FORT LAUDERDALE, Fla. — There are plenty of folks down here in the Sunshine State who thought No. 3 Florida deserved a shot at the national championship after an 11-1 season against a schedule stacked with the Southeastern Conference’s best.
Nick Saban and Alabama hoist the SEC championship trophy after knocking off Georgia in Atlanta.
On Wednesday night a few hundred miles North and West of Miami, the Gators got embarrassed at the Sugar Bowl by Louisville, the champion of the power conferences’ red-headed stepchild. The Big East Cardinals beat Florida 33-23 in a game that was nowhere near as close as the final score. They easily handled an SEC power that was picked as a two-touchdown favorite prior to kickoff.
Florida’s loss was one of the biggest upsets in BCS history and another ding in the reputation of the country’s pre-eminent football conference. The SEC is 3-3 so far this bowl season with three games remaining including a Texas A&M Cotton Bowl game against Oklahoma and Alabama’s title bid against No. 1 Notre Dame remaining on the slate.
South Carolina needed a last second touchdown against Michigan to keep the conference above .500. SEC West champion Georgia waited until midway through the fourth quarter to pull away from a Nebraska team that was blown out of the Big Ten title game a month ago. Are these teams sleepwalking through a disappointing bowl game or is the SEC sheen starting to dull?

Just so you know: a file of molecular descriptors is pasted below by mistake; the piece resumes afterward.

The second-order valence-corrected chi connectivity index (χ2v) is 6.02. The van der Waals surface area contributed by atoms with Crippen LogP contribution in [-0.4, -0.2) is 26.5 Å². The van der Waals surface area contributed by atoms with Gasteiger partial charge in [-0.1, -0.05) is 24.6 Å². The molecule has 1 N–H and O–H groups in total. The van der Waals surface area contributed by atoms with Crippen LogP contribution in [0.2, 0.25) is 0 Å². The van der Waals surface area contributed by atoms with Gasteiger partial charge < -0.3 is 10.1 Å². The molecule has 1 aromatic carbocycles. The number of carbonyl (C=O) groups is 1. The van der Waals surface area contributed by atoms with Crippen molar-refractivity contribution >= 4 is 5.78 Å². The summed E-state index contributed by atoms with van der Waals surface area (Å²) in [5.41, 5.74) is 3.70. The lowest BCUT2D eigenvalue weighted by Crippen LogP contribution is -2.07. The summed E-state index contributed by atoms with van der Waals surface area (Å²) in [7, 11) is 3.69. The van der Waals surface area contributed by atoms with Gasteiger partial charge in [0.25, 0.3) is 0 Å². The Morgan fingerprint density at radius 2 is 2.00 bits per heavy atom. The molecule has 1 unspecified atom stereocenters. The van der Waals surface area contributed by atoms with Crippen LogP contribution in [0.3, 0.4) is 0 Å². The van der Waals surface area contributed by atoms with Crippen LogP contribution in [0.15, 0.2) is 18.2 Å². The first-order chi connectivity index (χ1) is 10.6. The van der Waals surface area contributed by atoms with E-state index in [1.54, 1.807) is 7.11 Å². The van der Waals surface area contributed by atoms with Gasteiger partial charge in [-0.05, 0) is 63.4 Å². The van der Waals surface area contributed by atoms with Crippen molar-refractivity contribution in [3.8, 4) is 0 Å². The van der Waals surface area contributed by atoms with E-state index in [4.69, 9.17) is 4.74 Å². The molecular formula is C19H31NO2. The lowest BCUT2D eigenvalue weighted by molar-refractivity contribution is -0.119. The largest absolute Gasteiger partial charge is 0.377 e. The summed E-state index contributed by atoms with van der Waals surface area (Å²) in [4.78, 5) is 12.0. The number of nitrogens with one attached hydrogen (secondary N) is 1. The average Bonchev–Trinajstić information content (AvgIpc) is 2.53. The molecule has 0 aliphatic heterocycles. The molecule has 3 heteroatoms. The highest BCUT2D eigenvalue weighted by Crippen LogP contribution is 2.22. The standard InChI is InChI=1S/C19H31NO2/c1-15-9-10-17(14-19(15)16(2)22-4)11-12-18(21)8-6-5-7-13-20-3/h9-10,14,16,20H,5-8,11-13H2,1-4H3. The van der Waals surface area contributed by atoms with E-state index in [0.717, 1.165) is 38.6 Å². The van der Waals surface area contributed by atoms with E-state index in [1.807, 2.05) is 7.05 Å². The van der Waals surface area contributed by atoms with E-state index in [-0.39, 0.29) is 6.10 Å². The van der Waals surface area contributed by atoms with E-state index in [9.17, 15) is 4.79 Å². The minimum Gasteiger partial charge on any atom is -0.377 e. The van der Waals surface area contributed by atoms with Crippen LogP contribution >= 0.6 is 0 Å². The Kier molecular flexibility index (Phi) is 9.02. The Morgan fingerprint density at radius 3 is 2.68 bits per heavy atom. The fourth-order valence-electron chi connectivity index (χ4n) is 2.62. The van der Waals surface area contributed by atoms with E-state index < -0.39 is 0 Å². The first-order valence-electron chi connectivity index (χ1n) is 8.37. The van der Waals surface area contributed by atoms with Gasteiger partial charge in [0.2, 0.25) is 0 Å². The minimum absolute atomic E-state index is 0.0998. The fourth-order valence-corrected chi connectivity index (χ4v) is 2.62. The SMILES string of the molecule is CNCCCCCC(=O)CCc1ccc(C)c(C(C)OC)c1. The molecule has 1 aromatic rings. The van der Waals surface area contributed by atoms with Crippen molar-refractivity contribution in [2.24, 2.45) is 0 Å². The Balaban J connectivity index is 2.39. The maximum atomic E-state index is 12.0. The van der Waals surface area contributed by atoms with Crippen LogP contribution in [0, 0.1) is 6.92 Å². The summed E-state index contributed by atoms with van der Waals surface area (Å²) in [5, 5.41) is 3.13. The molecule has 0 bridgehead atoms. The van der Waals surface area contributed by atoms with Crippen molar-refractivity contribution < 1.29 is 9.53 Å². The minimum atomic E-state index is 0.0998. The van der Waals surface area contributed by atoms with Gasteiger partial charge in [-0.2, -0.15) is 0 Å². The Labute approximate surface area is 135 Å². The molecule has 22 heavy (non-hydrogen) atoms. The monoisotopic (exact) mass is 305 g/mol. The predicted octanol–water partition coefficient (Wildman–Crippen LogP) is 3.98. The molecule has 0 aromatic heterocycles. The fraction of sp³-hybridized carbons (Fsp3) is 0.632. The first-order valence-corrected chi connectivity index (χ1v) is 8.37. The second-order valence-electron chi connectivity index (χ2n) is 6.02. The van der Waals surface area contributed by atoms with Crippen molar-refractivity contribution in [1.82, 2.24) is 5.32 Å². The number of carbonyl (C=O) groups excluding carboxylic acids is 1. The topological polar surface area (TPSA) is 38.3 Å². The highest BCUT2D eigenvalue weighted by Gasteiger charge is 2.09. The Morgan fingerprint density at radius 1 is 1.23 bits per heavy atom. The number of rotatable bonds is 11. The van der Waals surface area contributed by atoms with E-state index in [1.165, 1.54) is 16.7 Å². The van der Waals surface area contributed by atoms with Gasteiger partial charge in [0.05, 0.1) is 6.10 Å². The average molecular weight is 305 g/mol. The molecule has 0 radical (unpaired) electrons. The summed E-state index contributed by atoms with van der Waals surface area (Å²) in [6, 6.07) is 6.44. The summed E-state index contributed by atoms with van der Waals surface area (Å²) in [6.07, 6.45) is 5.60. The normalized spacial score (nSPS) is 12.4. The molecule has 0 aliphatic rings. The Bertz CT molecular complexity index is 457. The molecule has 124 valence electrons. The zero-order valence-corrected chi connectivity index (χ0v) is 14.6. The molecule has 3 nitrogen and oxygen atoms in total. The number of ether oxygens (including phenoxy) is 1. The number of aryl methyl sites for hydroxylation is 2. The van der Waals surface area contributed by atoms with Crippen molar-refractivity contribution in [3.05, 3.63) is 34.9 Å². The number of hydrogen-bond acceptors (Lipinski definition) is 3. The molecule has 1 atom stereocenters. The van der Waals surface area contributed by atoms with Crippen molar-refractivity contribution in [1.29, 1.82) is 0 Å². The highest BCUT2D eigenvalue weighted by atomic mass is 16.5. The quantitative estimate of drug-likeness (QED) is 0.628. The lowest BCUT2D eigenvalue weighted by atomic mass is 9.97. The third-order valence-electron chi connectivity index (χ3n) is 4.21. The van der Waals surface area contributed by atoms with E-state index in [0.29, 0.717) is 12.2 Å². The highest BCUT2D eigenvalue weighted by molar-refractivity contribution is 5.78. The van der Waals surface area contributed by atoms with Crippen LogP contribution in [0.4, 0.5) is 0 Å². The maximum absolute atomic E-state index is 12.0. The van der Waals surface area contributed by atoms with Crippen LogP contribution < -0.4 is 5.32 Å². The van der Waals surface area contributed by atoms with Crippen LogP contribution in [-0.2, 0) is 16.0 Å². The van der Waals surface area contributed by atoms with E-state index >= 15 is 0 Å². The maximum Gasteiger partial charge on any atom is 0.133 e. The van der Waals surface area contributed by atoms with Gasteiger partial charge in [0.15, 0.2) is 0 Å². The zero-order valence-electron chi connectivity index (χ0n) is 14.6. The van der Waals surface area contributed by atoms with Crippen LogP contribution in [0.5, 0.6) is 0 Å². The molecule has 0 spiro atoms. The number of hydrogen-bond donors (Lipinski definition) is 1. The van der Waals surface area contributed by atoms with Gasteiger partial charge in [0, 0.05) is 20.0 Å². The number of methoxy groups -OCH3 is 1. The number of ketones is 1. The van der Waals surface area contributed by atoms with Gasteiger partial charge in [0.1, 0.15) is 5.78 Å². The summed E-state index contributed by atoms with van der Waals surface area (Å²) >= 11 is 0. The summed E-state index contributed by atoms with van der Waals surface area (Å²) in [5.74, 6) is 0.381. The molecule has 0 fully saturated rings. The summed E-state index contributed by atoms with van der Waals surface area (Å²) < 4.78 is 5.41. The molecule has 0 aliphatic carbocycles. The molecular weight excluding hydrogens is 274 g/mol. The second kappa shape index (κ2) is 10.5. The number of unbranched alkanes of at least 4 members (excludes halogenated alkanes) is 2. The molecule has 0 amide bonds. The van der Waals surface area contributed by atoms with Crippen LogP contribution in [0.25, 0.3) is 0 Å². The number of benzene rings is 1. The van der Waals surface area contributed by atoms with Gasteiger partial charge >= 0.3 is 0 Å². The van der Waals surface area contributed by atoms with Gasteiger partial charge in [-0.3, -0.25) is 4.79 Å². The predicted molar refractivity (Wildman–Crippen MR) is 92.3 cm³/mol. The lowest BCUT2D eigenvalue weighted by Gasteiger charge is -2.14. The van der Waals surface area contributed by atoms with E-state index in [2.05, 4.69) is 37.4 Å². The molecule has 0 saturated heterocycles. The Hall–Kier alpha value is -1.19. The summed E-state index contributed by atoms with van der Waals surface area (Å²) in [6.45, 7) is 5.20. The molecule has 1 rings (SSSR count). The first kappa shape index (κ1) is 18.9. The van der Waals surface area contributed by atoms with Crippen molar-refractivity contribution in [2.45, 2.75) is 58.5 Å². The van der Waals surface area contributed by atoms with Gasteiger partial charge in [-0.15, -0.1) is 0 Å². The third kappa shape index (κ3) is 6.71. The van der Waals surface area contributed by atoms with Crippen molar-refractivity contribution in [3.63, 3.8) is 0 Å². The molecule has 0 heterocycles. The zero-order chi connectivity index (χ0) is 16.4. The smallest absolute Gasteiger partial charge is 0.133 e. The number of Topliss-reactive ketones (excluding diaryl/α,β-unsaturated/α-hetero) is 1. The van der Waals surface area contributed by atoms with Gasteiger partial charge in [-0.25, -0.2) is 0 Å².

“I think when people think of the SEC they think they’re unstoppable. They’ve been the best conference for years,” Irish defensive end Kapron Lewis-Moore said. “I think guys just have to go out there and not be intimidated about the SEC or who they’re playing. Just go out there, have fun, fly around. I think those are the teams that have success against them.”
Lewis-Moore and the No. 1 Irish will try to deliver the final tipping blow to the SEC’s pedestal in Monday’s BCS Championship game. Six straight national crowns have landed in the Southeast and a seventh would allow the conference to keep its definitive hold on the best in show category. A loss, though, will further the storyline that the South is no longer head and shoulders above the rest of the country in college football.
Alabama All-America guard Chance Warmack sees his conference’s 3-3 record thus far as an indictment on their preparation, not their talent.
“It’s not SEC teams versus opposing teams,” he said. “It’s each individual team and the preparations that they have in that large amount of time that they had.”
Florida and Georgia each were a few plays away from playing in Miami. A letdown in the month of practices before playing teams they dwarf on paper is human nature. There’s a lesson there, says Warmack, especially for an Alabama team that been the through the championship game hoopla in the past.
“You can’t get distracted,” he said. “There’s so much time between the season and the game; there’s a lot of distractions. I think the team that is less distracted comes out on top.”
There’s a lesson for Notre Dame as well. Senior safety Zeke Motta said he didn’t need to see Florida and LSU struggle for the Alabama intimidation factor to pale, but it was a pleasant reminder that anything can happen in a single-game setting.
“It just goes to show you, there’s no telling,” Motta said. “You just have to go out there and play. Obviously it shows you that anybody can win. Really it’s just a matter of your focus and preparation.”
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